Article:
Joe Biden Conflates Tuskegee Airman With Tuskegee Syphilis Study

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President Joe Biden on Thursday blamed vaccine hesitancy among black Americans on the past experimentation by the U.S. government on the Tuskegee Airman, conflating the famed World War II pilots with the Tuskegee Syphilis Study.

“The reason why it’s been harder to get African Americans, initially, to get vaccinated because they are used to being experimented on — the Tuskegee Airmen and others,” Biden said.

While originating in Tuskegee, Alabama, the Tuskegee Airman are famous for being the first group of African American fighter pilots to serve in the U.S. Army Air Corps. First trained at the Tuskegee Army Air Field in Alabama in 1941, they would later go on to fly more than 15,000 individual sorties in Europe and North Africa during World War II. Altogether, the estimated number of participants ranged from 15,000 to 19,000, including pilots, mechanics, flight instructors, doctors, and more.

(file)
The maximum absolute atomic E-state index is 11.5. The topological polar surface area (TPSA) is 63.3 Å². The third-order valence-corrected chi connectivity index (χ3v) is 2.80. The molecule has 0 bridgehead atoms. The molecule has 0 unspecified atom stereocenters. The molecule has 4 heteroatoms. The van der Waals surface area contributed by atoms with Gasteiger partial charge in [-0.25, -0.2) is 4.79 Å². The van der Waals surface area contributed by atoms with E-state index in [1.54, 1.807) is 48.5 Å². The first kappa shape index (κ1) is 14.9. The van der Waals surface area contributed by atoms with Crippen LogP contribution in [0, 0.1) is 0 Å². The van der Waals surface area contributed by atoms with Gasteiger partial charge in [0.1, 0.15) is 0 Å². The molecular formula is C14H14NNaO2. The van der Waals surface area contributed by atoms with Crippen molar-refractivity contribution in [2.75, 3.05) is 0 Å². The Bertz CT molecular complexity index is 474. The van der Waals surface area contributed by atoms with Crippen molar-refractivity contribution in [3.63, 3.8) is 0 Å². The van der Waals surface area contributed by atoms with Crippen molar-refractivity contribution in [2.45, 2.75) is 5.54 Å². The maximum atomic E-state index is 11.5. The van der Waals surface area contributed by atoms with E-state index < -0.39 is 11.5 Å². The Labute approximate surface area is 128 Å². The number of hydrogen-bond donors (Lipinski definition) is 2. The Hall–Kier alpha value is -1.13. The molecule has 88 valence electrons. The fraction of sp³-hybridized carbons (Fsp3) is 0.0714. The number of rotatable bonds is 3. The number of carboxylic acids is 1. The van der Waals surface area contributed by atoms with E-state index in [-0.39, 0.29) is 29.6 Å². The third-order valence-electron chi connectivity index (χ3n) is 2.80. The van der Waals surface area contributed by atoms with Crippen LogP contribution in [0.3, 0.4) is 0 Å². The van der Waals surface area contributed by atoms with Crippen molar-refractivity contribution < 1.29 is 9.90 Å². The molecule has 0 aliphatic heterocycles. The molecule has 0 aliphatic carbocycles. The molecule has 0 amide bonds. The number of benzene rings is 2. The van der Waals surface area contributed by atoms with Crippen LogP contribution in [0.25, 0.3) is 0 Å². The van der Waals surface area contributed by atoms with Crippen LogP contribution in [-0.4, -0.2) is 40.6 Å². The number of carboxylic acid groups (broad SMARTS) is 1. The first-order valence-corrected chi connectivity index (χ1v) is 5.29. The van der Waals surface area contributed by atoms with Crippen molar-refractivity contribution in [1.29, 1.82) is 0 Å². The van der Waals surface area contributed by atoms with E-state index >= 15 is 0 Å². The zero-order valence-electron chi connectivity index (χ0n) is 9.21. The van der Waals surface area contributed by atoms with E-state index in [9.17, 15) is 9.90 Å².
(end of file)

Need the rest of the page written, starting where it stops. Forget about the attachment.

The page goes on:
The Tuskegee Syphilis Study, on the other hand, was an experiment conducted by the U.S. government from 1932-1972 to “observe the progression of a number of diseases, particularly syphilis, untreated in black males.” More than 600 men agreed to participate in the study in exchange for meals, transportation, and health care.

While a viable treatment did not exist at the beginning of the study, penicillin became widely available by 1947. This treatment option was kept secret from the study’s participants, however. The experiments continued until 1972, only ending after the Associated Press broke the story on the study and following a class-action lawsuit filed against the U.S. Public Health Service that led to $9 million being paid out to the victims.

This isn’t the first time Biden has conflated the two Tuskegee events. During an interview with YouTuber Jackie Aina last month, the president once again got his history wrong.

“By the way, many of the older members of that community had memories of experimentation on black Americans that were not told about, like what happened, with the, you know, Tuskegee Airmen and all those tests,” Biden said. “And so there was a great reluctance.”